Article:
Council reveals £600,000 bill for consultants

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MORE than £600,000 has been spent so far on consultants by county councillors looking to privatise some of the services they provide.

That bill, once totted up, will be even bigger as fees for lawyers and accountants will have to be added to it, Northumberland County Council has admitted.

The £600,000-plus total has been revealed in response to a query from a member of the public about a rumoured £1m bill for consultants, as reported in last week’s News Post Leader.

It was detailed in a written reply to Kevin Little, of Haltwhistle, after officers and councillors failed to answer his questions about the bill at meetings of the council’s south west and south east area committees on successive evenings.

A couple of days before that reply, council leader Jeff Reid, of Plessey in Blyth, had told the News Post Leader he had no idea how much consultants hired by the authority would cost.

He said: “When you haven’t got expertise to hand, sometimes you’ve got to buy it in, but we are not anywhere near the point where any money has been allocated for anything.

“What you have got to remember is that the council is a half-billion-pound organisation, so when you want to do things it’s going to cost money.

“I have no idea what the figure will be.”

The council told Mr Little it would spend £393,320 on legal and financial advice about privatisation this year and £230,780 next year – a total of £624,100.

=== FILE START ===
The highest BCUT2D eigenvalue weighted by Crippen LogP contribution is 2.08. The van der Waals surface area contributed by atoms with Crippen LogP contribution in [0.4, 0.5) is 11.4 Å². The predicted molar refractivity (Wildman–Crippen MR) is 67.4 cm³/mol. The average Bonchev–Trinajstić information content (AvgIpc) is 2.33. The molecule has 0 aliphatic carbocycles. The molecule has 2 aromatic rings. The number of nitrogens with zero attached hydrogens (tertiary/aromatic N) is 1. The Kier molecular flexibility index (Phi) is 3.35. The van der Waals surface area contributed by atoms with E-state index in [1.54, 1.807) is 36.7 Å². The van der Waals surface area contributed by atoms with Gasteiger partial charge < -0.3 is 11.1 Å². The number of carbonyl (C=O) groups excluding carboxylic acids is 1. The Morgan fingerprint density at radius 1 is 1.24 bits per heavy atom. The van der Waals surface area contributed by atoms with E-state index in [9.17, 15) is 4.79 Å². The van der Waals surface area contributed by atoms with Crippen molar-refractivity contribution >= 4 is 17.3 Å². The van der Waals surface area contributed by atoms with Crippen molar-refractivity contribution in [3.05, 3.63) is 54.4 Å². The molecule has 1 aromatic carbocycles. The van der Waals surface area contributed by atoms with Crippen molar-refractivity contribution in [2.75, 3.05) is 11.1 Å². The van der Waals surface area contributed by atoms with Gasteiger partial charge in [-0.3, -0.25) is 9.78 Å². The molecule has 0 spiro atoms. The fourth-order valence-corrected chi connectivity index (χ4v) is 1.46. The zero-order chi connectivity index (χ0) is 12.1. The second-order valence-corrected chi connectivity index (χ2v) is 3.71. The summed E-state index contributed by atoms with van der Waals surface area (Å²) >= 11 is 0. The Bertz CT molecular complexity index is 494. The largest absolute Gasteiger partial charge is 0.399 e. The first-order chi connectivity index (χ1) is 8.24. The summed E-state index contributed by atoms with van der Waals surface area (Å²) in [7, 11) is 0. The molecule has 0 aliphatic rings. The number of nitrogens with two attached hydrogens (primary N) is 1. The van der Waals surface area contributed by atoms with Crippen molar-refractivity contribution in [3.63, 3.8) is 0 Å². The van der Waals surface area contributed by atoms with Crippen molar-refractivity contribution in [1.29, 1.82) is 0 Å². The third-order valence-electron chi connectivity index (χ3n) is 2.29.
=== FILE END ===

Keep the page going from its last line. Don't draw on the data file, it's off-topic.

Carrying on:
It also said it would have to “engage external advice for due diligence purposes, such as legal and technical finance specialists”.

Critics argue that the money would be better spent on council employees’ work because a profit margin must be built into any deal with a private-sector company.

Labour group leader Coun Grant Davey, of Blyth’s Kitty Brewster ward, said: “If this level of expenditure was channelled towards the in-house option, then I’m sure a positive savings plan could be devised that would stop the wholesale sell-off of Northumberland.

“There is a real prospect of service disruption, statutory failures, lack of democratic accountability, and a serious potential that the ill-thought-out proposals will damage confidence in the authority.”

Blyth Valley MP Ronnie Campbell has added his voice to opposition councillors’ calls to halt the privatisation of county council services, warning that any such moves would cost more and be less efficient.

He said: “It shows that local Liberals and Tories are blindly carrying out national policies and failing to stand up for local communities.”

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